Thorpedo’s set to go swimmingly

Thorpedo’s set to go swimmingly

04 Feb 2011

russell-hoye-thumb Professor Russell Hoye

E-mail: r.hoye@latrobe.edu.au

 

This opinion piece first appeared in the National Times on 4 February2011.

Five gold medals in two Olympic Games is a pretty hard act to follow especially when you’re competing against yourself. But Ian Thorpe’s comeback trail to secure a ticket to the London 2012 Olympics will be successful with or without Gold.

In the past, swimming was the Olympic event to watch with the likes of Michael Klim and Grant Hackett infiltrating household televisions and garnering huge support for the sport. Records were broken, the use of high tech swimsuits was debatable and Australians were proud of its squad.

However, Australia’s performance in the pool has declined over recent years and although Thorpe’s second wind could make a difference in the final medal count, his mere presence will be enough to inspire his team mates and take back at least some of the fans who have migrated to the Indian Premiere League and soccer.

Last week Federal Sports Minister, Mark Abib, announced an additional $2.5M Green for Gold funding allocation designed to snare Gold medals from the Brits during their time as host for the Olympics.

The Thorpedo’s comeback is also great news for the Australian Olympic Committee which has been explicit in its intention to climb back to 5th spot in the medal table in 2012.

It’s uncertain whether the 28-year-old will be able to recapture the form from his last appearance in the Olympic team in Athens when he won the 200m and 400m freestyle Gold medals, Silver in the 4 x 200m freestyle, and a Bronze in the 100m freestyle, and it really doesn’t matter.

Four years of sporadic training and weight gain can have a significant impact on an elite athlete, however as an individual, Thorpe is still a record holder and a household name.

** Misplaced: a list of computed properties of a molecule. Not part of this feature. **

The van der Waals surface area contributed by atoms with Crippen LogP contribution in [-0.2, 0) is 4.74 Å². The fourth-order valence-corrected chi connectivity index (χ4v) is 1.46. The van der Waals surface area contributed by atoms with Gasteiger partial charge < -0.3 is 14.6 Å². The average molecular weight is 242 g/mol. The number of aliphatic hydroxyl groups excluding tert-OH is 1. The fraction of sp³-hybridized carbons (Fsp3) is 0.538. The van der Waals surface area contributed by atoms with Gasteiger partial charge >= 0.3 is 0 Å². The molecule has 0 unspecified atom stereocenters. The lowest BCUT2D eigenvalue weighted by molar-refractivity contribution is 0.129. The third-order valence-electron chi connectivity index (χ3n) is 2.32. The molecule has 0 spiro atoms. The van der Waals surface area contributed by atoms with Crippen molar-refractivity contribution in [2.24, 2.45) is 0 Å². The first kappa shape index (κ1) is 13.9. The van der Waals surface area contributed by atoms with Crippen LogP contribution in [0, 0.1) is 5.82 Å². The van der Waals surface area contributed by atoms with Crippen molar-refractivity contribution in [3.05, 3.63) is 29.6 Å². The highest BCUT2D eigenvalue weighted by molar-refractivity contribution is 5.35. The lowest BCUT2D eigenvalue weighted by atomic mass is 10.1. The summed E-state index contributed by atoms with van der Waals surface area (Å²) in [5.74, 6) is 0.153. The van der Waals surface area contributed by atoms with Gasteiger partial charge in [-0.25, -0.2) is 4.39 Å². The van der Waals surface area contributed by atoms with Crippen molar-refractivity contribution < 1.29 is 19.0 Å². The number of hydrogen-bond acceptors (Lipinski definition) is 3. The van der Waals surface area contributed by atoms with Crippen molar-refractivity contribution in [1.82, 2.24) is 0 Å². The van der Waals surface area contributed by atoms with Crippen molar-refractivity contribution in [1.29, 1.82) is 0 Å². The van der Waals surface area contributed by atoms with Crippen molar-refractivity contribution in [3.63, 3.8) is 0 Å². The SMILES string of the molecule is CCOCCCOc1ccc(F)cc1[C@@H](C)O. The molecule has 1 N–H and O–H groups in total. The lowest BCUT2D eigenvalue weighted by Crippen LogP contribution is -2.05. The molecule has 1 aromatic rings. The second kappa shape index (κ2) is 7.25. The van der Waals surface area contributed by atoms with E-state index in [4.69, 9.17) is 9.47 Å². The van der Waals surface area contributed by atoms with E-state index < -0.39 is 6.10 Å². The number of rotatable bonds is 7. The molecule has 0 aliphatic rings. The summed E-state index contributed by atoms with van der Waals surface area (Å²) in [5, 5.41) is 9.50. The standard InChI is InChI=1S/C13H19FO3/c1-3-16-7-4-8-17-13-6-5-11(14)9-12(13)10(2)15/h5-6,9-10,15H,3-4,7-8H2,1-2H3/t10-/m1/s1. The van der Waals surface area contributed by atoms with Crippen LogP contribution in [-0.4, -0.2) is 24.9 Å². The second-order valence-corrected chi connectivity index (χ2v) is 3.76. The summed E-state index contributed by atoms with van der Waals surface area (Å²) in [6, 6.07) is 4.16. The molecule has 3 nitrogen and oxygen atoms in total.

Just by making the Olympic team again, Thorpe stands to reap substantial rewards as a celebrity endorser; something that may well have waned over the years. This will not only boost his profile but hopefully the spirit among the swim squad undeniably present at the Sydney and Athens Olympics.

The Thorpedo’s biggest challenges over the next 542 days will be to train hard enough to be competitive in London while avoiding injury after such a long period out of the pool. Mentally he will have to play down expectations from the Australian public of what he might be able to do once he gets there.

Elite athletes of Thorpe’s calibre don’t make comebacks without some idea that they will get back to somewhere near their best. Thorpe says he is motivated, he has a new coach and potentially some new teammates that will help him get there.

Thorpe might well be on the path to re-claim swimming as a premier spectator sport and if he makes it to London, he will be a certainty to carry the flag at the opening ceremony.

Professor Russell Hoye is Director of the Centre for Sport and Social Impact at La Trobe University.   

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